Friday, April 15, 2011


(Image from and used with gratitude to

As I reached for the gun in the hand's of another customer who was holding a heretofore unseen by me Ruger Gunsite Scout M77 rifle, I could see a bit of a look in his eye that he didn't want to hand the gun to me, he didn't want to give it up. I took it, anyway, as he meekly offerred it. He grabbed at it when I handed it back to him a few minutes later. It's a powerful feeling rifle.

The Gunsite Scout exudes quality and workmanship far in excess of the $850 price I saw today. That's a decent discount off the MSRP, but not what I'd want to pay. You see, a hunting rifle like this is going to be hard to justify to the Bride. We've already gotten guns to shoot with El Fisho Jr. and we already have self-defense guns, and I'm pretty sure the Bride, as lovely and generous as she is, feels that we need no more guns, unless we are selling guns to buy more guns. Which is something that should only happen when a gun is a dud or a bad design/purchase and needs to be excised from a man's reliable gun collection.

In fact, the Bride has explicitly stated on at least one prior occasion that no more guns are needed in the household. None. Zero.

And the sad reality of it is, we don't have that many guns. Certainly not the number of guns that any of my friends or work friends would consider adequate. I'm extremely lacking in several shotgun catagories, among them a good skeet gun and an autoloading shotgun. I'd like to have a turkey gun as well, in digital camo please, with a pistol grip and a red dot sight.

And I need a gun like the Ruger M77 Gunsite Scout.

You can read an excellent review of this gun at and his post ends with the excellent verbage which I must repeat here in bold:

As they say, beware the man with one gun, for he probably knows how to use it. Never has this been more true than with the Ruger Gunsite Scout Rifle, the one rifle to have if you could only have one. It is the perfect lightweight, hard-hitting, do-it-all bolt-action rifle – where rugged, reliable Ruger meets the practical, tactical.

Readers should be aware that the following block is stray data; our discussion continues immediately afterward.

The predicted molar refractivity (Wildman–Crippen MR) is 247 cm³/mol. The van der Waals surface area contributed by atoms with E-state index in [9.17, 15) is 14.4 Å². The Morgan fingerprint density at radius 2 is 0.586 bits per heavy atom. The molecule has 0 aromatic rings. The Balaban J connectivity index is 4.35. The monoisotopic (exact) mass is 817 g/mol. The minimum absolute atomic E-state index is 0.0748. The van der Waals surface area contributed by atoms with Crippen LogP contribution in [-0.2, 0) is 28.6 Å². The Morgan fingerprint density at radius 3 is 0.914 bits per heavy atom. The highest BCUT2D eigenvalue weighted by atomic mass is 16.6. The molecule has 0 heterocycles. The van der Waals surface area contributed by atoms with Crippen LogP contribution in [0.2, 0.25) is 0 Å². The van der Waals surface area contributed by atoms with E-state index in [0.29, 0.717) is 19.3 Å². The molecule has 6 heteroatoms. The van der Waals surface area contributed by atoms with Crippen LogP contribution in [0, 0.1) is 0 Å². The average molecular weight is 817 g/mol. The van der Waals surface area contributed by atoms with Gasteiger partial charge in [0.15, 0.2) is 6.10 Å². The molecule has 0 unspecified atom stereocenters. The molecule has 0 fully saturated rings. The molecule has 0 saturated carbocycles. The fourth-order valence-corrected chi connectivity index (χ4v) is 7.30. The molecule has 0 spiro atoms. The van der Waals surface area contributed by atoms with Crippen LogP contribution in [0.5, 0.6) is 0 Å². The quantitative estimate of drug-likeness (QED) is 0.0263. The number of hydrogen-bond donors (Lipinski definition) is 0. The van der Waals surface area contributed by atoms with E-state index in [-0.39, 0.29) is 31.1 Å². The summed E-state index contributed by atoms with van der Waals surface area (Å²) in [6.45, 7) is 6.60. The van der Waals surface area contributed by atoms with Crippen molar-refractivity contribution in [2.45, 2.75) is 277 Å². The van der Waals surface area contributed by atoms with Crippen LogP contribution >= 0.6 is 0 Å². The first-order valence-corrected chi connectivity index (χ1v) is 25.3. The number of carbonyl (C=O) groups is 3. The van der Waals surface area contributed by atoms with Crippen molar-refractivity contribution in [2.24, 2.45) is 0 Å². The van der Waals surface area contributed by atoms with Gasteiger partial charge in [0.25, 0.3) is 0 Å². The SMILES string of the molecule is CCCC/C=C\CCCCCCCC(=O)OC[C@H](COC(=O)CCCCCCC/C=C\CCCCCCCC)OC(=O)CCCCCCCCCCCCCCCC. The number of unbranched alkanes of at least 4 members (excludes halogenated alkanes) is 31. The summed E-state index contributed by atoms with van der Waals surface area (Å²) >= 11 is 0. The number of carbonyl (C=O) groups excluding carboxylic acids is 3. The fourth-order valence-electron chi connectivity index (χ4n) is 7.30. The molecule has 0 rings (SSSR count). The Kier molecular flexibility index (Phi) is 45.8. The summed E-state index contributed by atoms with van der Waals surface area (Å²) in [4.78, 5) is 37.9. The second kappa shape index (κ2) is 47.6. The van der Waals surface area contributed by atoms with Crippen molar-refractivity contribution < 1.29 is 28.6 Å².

But I digress. So on the "short list" of guns I'd like to have, and realistically, priced at a price that with some saving and doing I could actually afford in several months when you include a quality scope for the weapon.

The gun is light.  I has an interesting shape and feeling stock yet it was instantly comfortable in shooting position. The gun is well constructed and the short barrel lends itself to quick movement in short spaces. The detachable 10 round magazine is nothing short of sheer brilliance that many other gun makers should be emulating, and I'd compare it to the flip down magazine lip on the Beretta PX4 Storm Subcompact that flips down to give the little finger a perch. Very hip ideas.

The stock and finish appeared very durable, and workmanship was smooth and good fitting. I dry fired it several times, and the trigger was nice, very nice. I wouldn't need any custom work done on this gun as it's nicer than nearly any rifle I've owned or shot.

It balances well, and it feels like it weighs less than it's stated 7 pounds. The rail is close enough that a more traditional sight could be mounted, as opposed to the more forword Scout type mounts I've seen on other guns.

When you consider the Steyr Scout gun was retailing for more than 3 times what this gun goes for, although the Steyr is cool and I'd love to have one, I'll take the American made Ruger instead.

In reading some reviews about this rifle around the web, I came across some forum postings talking about what gun would you want if you could have only one rifle, in one of those "Suishi hits the fan" scenarios, what would it be. Apparently, this one survey picked the Ruger Mini-14, and then after the introduction of the Gunsite Scout, many wanted to change their vote.

This is an exciting gun that would be very fun to shoot. Now I've got to find someone I know who owns one who will let me shoot it.

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